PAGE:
CSA Releases Matter 1.2 Specification and SDK for Smart Home IoT Standardization

By Mark Trayer Samsung Research America
By Jihye Lee Samsung Research
By Jae Son Samsung Research America
By Jiin Kim Samsung Research



Figure 1.  Matter smart home

Matter is a simple, interoperable, reliable, and secure standard intended to harmonize proximal connectivity within (initially) the residential IoT. The first Matter 1.0 specification was launched by the Connectivity Standards Alliance (CSA) in October 2022, backed by major companies in this space including Samsung Electronics, Amazon, Apple, Google, and others.

The Matter program encompasses a full protocol specification, built on IPv6, which supports device discovery, provisioning, and control, all over secured interfaces. Additionally, there is an open-source SDK that supports all of the functions necessary to certify a Matter device, and a certification program with an automated test harness and test cases.

In this post, we explore more on the market penetration of Matter enabled products, the certification program that underpins these products, and what is new in the latest Matter 1.2 release that was launched in Oct 23, 2023.

Matter in the Market

Since its launch, the Matter 1.0 and subsequent 1.1 specification has been implemented, certified, and commercialized in over a thousand devices produced by CSA member companies. The major ecosystems (including Samsung SmartThings) all provide the ability to commission and control Matter devices via their apps and controllers, all of which are also subject to certification and other testing to ensure interoperability.

Matter 1.0 device types include lighting, smart locks, switches, sensors, and bridges to other technologies (allowing legacy devices to be represented as Matter devices).

Matter 1.1 added no new device types, but saw improved support for sleepy devices (battery powered) and improved tooling and support for developers, plus more extensive test automation that assists companies certifying devices.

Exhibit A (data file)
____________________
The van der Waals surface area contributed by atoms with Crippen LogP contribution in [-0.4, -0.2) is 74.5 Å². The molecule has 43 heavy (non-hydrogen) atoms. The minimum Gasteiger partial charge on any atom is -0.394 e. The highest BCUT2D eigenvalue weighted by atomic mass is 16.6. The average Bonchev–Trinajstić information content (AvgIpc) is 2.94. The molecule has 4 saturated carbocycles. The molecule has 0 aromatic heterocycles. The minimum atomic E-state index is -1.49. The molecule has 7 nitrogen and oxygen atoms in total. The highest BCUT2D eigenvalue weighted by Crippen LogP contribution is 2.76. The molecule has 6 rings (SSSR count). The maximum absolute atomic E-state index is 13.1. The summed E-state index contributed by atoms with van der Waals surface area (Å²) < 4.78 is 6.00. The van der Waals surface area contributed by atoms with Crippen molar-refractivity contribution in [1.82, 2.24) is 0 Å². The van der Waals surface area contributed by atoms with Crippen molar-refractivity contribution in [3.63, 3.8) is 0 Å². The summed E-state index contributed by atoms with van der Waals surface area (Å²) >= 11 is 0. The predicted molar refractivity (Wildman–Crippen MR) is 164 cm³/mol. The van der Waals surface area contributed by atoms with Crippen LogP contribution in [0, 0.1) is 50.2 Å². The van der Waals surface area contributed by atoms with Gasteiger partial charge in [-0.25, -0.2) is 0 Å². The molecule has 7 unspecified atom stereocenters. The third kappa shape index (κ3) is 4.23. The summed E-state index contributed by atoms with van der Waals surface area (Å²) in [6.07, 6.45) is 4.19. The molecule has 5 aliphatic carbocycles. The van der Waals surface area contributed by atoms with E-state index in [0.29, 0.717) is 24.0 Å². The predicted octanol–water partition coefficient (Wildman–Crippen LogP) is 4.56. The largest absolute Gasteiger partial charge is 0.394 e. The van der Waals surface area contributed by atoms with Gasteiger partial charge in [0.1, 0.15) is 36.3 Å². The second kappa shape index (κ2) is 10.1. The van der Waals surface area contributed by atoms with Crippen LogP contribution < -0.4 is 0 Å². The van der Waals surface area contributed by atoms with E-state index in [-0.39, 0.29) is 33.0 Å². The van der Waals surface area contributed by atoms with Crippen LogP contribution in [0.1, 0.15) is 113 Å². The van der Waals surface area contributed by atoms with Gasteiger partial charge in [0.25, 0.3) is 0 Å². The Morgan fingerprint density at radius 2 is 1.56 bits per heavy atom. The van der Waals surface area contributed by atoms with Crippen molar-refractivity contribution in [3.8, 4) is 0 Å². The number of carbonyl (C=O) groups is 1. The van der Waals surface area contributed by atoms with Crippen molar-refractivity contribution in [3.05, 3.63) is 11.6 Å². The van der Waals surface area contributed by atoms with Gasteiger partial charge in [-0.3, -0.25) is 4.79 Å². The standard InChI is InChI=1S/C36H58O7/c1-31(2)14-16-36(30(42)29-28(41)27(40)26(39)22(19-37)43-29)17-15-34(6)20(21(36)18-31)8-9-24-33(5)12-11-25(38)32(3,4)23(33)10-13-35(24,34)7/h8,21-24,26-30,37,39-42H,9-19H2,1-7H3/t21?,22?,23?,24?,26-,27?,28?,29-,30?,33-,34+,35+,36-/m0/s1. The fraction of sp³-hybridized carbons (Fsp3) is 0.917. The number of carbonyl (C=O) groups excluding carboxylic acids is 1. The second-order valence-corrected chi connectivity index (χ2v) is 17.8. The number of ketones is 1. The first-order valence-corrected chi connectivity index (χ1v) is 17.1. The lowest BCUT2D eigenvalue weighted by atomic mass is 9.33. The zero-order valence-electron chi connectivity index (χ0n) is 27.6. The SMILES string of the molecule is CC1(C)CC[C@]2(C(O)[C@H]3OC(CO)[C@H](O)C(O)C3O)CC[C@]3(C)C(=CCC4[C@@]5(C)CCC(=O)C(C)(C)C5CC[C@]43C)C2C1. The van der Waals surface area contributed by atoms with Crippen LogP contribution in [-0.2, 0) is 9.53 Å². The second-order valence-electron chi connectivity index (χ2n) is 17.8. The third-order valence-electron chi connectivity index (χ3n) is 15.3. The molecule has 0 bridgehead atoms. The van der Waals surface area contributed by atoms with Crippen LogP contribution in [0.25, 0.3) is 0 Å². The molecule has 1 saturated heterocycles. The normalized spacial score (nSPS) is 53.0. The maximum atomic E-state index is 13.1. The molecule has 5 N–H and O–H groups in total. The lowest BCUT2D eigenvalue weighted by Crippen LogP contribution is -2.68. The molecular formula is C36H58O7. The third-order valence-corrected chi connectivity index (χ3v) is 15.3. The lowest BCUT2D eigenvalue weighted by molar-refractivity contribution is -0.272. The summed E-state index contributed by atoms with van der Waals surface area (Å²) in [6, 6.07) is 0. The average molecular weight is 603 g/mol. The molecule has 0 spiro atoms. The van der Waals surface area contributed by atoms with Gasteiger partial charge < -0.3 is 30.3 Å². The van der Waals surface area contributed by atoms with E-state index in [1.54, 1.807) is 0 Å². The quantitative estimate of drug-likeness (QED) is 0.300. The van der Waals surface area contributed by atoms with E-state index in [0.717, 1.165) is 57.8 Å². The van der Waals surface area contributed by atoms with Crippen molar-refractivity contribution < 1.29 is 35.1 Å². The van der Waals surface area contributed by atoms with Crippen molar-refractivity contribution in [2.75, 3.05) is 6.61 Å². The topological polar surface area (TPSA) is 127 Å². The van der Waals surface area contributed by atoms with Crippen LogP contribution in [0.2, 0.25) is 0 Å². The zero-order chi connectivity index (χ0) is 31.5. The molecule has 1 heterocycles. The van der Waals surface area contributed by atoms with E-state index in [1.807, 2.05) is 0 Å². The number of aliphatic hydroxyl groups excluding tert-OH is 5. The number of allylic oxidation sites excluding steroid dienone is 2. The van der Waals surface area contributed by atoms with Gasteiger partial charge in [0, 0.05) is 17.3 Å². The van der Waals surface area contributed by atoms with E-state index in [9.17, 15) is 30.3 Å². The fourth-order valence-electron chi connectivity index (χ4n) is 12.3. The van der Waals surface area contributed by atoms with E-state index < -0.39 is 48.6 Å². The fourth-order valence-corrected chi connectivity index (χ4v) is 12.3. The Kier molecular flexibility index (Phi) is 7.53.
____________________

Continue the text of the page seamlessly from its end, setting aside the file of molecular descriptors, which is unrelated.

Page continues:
Examples of Matter enabled products in the marketplace include the Essentials lighting range from Nanoleaf, Philips Hue lighting, smart plugs and sensors from Eve, bridges from Aqara, and many more.

Matter Certification

Certification Program Background

Figure 2.  Matter logo

Like other connectivity standards, Matter has its own certification program. The major benefits of the Matter certification program are the assurance of Matter specification conformity, device interoperability, IP protection, and confirmation of the ability to use the Matter logo.

Matter Certification Process Overview

Here is a short introduction to the Matter product certification process.

Figure 3.  Matter certification process

In order to certify a product as a Matter product, a company must first be a CSA member, the company will also have a CSA provided unique vendor identity (VID), used in device identity, and other places. As the consumer experience with a Matter device is dependent also on the connectivity that it may use, Matter requires that the transport layer be certified by the appropriate body. This covers the use of Wi-Fi, Thread, and Bluetooth.